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BCE Conference Part 1: Creatives Talk Access, Equity in LA

Wes Jackson stands behind podium reading Bill Bordy Media Conference Center
BCE Program Director Wes Jackson introduces Trustee and speaker Doug Holloway ’76 at Emerson Los Angeles on Saturday, February 5.

As creatives, we all dream of making decisions in the studios, sets, and newsrooms we work our whole careers to get into. The 2022 Business of Creative Enterprises (BCE) Conference, “(dis)enfranchisement: Getting a Seat at the Table,” looks to make that dream attainable for everybody.

“There will always be someone who needs a seat at the table,” Professor and Marketing Communication Chair Dr. Brent Smith said. “As we make a way for ourselves, we need to make a way for others. As we are looking for bridges, we may have to reflect on how we can be the bridge for someone else. As we find opportunities, we might need to become the opportunity. ” 

Read: Turning Exclusion into Inclusion at at BCE Conference 2020

BCE Program Director Wes Jackson kicked off part one of the event live from the Emerson Los Angeles campus with a discussion with Emerson Trustee and President of Homewood Media Doug Holloway ‘76. 

Though he came to Emerson with dreams of directing TV dramas, Holloway was soon advised by his Black mentors to envision where he wanted to be in 20 years and write his resume in reverse. Setting his sights on his goal to become the president of a television companyn – unheard of for a Black man in 1974 — Halloway evaluated the steps he needed to take to achieve this dream. 

“I wanted to direct drama on big-time television [but] I didn’t feel the support nor the understanding from the Emerson community…In my soul searching, I decided I didn’t actually [want to be a director]. During the ‘70s, we as young people thought we could do almost anything if we put our minds and efforts to it…so I managed to write my resume in reverse…and decided to pursue a career in the business of television and work my way up,” Halloway said.

screen shot of Michael Traylor on Zoom


Shifting focus from the 1970s to the 2010s, Michael Traylor, associate general counsel at Facebook parent company Meta, spoke on the nature of entrepreneurship, content creation, and technology in a market that is constantly growing. 

“We have all become a lot more comfortable with consuming content in different ways, so it is harder to aggregate the success of entertainment properties,” Traylor said. “Those things are constantly changing [as is] the popularity and desirability of entrepreneurship…so you have to redefine what you mean by success… How do you get your seat at the table? Well, it’s not a table anymore, it’s a convention center.”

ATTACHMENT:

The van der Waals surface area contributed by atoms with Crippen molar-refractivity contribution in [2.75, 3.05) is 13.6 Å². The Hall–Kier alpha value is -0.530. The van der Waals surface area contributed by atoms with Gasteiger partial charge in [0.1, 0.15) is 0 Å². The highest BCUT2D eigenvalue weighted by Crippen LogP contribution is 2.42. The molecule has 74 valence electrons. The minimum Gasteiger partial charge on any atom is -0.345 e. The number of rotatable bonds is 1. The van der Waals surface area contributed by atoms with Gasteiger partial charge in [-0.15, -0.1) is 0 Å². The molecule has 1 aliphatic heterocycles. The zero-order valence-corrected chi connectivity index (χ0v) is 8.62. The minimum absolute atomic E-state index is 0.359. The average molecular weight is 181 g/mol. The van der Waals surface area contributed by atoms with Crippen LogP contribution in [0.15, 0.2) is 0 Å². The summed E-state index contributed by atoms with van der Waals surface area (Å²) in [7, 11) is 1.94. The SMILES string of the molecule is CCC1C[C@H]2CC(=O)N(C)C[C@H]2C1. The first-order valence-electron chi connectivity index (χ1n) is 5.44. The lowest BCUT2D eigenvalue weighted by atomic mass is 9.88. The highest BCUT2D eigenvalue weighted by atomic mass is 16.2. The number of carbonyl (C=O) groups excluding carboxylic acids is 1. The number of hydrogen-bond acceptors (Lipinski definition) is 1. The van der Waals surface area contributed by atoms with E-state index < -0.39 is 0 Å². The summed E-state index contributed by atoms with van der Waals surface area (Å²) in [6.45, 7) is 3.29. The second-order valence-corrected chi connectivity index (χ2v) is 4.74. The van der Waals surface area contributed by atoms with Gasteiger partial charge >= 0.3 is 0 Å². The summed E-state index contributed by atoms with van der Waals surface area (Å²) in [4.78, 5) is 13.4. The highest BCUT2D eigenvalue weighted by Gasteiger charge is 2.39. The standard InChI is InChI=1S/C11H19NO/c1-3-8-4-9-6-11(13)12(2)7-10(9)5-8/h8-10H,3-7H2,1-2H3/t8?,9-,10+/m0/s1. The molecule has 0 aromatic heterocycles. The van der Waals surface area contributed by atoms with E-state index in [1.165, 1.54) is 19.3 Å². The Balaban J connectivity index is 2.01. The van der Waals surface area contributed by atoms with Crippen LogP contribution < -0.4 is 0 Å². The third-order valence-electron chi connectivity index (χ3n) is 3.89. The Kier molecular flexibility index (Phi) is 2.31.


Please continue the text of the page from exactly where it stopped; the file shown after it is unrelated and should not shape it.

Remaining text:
Noting the universal reality of feeling excluded, Traylor offers advice for how to move forward when faced with disenfranchisement. 

“If and when you feel disenfranchised, reach out and help someone who feels more disenfranchised than you…The thing that is more rewarding than being invited to the table is helping someone else get to the table,” Traylor said. “You will be surprised at the impact that has on you and your own career goals. The ability to help other people be successful is extremely valuable.”


The event also featured panel discussions on the cannabis industry, sports management and negotiation, and the world of streaming. Select highlights were:

  • On the Cannabis Social Equity Program: “The program is designed to make people feel the weight of being an executive. People who have been disproportionately [disenfranchised] have the skills or desire to be an owner in the space,” Jon Heredia, adjunct professor at The Cannabis Law Clinic at Golden Gate University. “If we can look outside of just ownership and require businesses to hire Social Equity applicants, that would level the playing field so it’s not so top-focused.”
  • On first steps for young creatives: “You have to pick the path that’s best for you. Starting your career in the industry is safer, but if you have your eyes on the prize, there is a really great lane for a lateral hire coming from a different space,” WME Sports Agent and Executive Cecil White explained. “Attack your weak points. Don’t be afraid of what it takes to get better. Once you combine that with what you’re inherently good at, you’ll be really powerful.”
  • On culture-building in music streaming: “Streaming companies now have this cultural responsibility….When you work in music you have to be culturally aware and culturally relevant…It’s key you have the proper people in places across all genres, not just hip hop, that build out culture. People have to be very knowledgeable in their respective lanes,” Pandora Senior Director of Artist Relations Ryan Hobbs said.

Part Two – Boston

Part two of the conference will be held on the Boston campus this Saturday, February 12 at 10:00 am. 

With both in-person and virtual registration options, participants on both coats will have access to a diverse lineup of speakers, including keynote speakers Christina Norman, head of content for the National Basketball Players Association, and Lorrie Boula, president and founder of Soul Kitchen Music.

The event will also be streaming live on YouTube.

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